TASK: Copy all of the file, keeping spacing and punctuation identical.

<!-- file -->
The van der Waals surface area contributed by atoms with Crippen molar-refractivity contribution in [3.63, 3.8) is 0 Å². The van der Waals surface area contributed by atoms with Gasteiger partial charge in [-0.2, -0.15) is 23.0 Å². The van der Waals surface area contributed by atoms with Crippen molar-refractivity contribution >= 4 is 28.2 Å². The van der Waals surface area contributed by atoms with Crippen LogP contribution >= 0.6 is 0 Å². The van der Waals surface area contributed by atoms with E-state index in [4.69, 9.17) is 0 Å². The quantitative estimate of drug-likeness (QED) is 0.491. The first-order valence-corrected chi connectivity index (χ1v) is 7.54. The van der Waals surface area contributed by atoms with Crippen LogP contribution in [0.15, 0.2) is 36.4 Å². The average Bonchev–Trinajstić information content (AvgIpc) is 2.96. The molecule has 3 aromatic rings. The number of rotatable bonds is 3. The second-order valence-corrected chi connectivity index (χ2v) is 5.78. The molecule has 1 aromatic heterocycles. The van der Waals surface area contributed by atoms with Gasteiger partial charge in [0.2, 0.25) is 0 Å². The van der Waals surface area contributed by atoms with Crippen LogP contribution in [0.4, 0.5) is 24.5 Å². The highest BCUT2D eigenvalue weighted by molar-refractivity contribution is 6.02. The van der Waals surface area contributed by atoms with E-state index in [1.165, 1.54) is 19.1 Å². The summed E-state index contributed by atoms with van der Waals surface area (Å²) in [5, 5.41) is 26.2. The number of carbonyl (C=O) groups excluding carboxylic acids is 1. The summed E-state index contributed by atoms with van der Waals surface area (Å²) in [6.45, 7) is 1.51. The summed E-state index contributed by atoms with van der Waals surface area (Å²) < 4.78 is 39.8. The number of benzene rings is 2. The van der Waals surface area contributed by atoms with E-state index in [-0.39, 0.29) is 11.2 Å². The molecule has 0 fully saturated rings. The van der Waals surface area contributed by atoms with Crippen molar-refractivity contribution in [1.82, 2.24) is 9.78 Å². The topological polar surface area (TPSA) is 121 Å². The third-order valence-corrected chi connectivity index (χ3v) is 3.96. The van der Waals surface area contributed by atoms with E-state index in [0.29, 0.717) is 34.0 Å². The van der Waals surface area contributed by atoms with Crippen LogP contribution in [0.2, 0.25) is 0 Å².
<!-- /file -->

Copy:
The van der Waals surface area contributed by atoms with Crippen molar-refractivity contribution in [3.63, 3.8) is 0 Å². The van der Waals surface area contributed by atoms with Gasteiger partial charge in [-0.2, -0.15) is 23.0 Å². The van der Waals surface area contributed by atoms with Crippen molar-refractivity contribution >= 4 is 28.2 Å². The van der Waals surface area contributed by atoms with Crippen LogP contribution >= 0.6 is 0 Å². The van der Waals surface area contributed by atoms with E-state index in [4.69, 9.17) is 0 Å². The quantitative estimate of drug-likeness (QED) is 0.491. The first-order valence-corrected chi connectivity index (χ1v) is 7.54. The van der Waals surface area contributed by atoms with Crippen LogP contribution in [0.15, 0.2) is 36.4 Å². The average Bonchev–Trinajstić information content (AvgIpc) is 2.96. The molecule has 3 aromatic rings. The number of rotatable bonds is 3. The second-order valence-corrected chi connectivity index (χ2v) is 5.78. The molecule has 1 aromatic heterocycles. The van der Waals surface area contributed by atoms with Gasteiger partial charge in [0.2, 0.25) is 0 Å². The van der Waals surface area contributed by atoms with Crippen LogP contribution in [0.4, 0.5) is 24.5 Å². The highest BCUT2D eigenvalue weighted by molar-refractivity contribution is 6.02. The van der Waals surface area contributed by atoms with E-state index in [1.165, 1.54) is 19.1 Å². The summed E-state index contributed by atoms with van der Waals surface area (Å²) in [5, 5.41) is 26.2. The number of carbonyl (C=O) groups excluding carboxylic acids is 1. The summed E-state index contributed by atoms with van der Waals surface area (Å²) in [6.45, 7) is 1.51. The summed E-state index contributed by atoms with van der Waals surface area (Å²) < 4.78 is 39.8. The number of benzene rings is 2. The van der Waals surface area contributed by atoms with E-state index in [-0.39, 0.29) is 11.2 Å². The molecule has 0 fully saturated rings. The van der Waals surface area contributed by atoms with Crippen molar-refractivity contribution in [1.82, 2.24) is 9.78 Å². The topological polar surface area (TPSA) is 121 Å². The third-order valence-corrected chi connectivity index (χ3v) is 3.96. The van der Waals surface area contributed by atoms with E-state index in [0.29, 0.717) is 34.0 Å². The van der Waals surface area contributed by atoms with Crippen LogP contribution in [0.2, 0.25) is 0 Å².